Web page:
Publishing Talks: David Wilk interviews CLMP Director Jeffrey Lependorf
In this series of interviews, called Publishing Talks, I have been talking to book industry professionals and other smart people about the future of publishing, books, and culture. This is a period of disruption and change for all media businesses. We must wonder now, how will publishing evolve as our culture is affected by technology, climate change, population density, and the ebb and flow of civilization and economics?
I hope these Publishing Talks conversations can help us understand the outlines of what is happening in the publishing industry, and how we might ourselves interact with and influence the future of publishing as it unfolds.
These interviews give people in and around the book business a chance to talk openly about ideas and concerns that are often only talked about “around the water cooler,” at industry conventions and events, and in emails between friends and they give people inside and outside the book industry a chance to hear first hand some of the most interesting and challenging thoughts, ideas and concepts being discussed by people in the book business.
Jeffrey Lependorf has an unusual perspective on publishing. He is the Executive Director of two nonprofit organizations: both the New York City based Council of Literary Magazines (CLMP) and the Berkeley, California based Small Press Distribution (SPD). CLMP provides support services to and advocacy for literary magazines and independent literary presses, while SPD provides distribution and sales services to the same general constituency (though not always the same presses and magazines). Both organizations have been on the scene for many, many years and their identities and services have changed significantly over time.
While the overall publishing industry has undergone sea changes in physical retailing and wholesaling that have created challenges for commercial publishers, those changes have caused massive disruption for hundreds of smaller literary presses and magazines, mostly by reducing their retail viability and forcing them to look for other means of reaching readers, including innovative approaches to digital publishing and direct to consumer sales. Independent presses and magazines may be quietly creating some incredibly valuable and interesting approaches to connecting with readers that could provide long lasting benefits for them, and models for larger publishers to emulate.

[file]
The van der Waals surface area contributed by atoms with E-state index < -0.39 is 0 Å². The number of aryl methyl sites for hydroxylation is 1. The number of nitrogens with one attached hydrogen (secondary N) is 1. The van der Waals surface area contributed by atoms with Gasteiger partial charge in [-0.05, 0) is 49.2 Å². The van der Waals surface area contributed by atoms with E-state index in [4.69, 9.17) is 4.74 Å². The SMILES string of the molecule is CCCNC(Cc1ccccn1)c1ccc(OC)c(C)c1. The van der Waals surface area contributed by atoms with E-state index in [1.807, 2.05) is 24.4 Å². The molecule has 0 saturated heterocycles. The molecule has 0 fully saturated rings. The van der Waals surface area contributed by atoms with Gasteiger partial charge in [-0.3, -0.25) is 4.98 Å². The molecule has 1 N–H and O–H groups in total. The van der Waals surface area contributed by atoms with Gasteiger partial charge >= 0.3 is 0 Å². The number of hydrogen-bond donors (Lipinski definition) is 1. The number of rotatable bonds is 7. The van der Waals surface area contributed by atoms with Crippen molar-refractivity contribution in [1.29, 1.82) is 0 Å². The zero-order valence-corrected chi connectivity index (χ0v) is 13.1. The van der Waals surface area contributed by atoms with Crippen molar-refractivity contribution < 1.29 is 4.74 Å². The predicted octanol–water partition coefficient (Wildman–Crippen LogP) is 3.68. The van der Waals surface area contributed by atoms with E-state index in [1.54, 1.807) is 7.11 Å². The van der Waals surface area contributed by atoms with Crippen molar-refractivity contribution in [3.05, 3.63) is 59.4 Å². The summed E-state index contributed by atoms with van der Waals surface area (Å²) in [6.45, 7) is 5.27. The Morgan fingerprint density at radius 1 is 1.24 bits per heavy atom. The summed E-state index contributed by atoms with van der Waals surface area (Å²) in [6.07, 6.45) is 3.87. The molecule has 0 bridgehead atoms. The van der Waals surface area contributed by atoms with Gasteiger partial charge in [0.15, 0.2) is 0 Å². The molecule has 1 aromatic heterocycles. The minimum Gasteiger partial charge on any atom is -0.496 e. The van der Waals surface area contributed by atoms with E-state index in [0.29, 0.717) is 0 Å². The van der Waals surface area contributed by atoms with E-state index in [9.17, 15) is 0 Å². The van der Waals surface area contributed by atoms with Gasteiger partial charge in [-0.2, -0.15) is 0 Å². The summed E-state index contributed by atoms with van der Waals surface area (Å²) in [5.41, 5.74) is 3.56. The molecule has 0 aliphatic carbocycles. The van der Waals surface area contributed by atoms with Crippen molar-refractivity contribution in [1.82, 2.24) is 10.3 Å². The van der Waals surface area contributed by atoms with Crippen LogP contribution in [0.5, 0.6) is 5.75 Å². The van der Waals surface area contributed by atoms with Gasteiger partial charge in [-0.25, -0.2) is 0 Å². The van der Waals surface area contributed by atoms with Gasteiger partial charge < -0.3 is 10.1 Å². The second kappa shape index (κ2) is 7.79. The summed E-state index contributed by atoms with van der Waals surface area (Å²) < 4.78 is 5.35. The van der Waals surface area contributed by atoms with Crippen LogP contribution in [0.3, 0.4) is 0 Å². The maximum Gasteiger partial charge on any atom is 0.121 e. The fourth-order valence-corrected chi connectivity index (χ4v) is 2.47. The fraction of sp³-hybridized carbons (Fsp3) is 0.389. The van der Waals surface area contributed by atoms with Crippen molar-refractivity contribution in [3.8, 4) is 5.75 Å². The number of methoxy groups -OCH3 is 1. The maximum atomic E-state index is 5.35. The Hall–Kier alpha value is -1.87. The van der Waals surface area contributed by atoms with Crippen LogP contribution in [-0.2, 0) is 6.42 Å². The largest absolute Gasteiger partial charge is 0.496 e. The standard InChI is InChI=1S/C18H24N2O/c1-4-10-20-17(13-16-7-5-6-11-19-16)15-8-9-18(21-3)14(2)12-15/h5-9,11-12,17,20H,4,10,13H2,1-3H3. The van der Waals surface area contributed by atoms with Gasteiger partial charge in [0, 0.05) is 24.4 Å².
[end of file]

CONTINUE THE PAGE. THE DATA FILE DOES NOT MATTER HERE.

In this conversation, I took advantage of Lependorf’s unique perspective to discuss the past, present and future of independent literary publishing, both books and magazines, as well as some of the digital initiatives they have undertaken, and the specific activities of both the organizations he operates. It’s worth visiting both the CLMP and SPD websites. If you’re interested in what independent publishers are doing, CLMP has alot of information; if you’d like to see the books and magazines (and ebooks) that independent publishers are producing, visit SPD, where, it is important to note, you can browse and buy thousands of unusual and important publications directly (even though they also distribute to retailers like Amazon, B&N and many independent bookstores). Support independent literary publishing by buying their books whenever you can.
By the way, Lependorf has another career as a composer and performer whose work I also admire. Amazing stuff from an amazing person!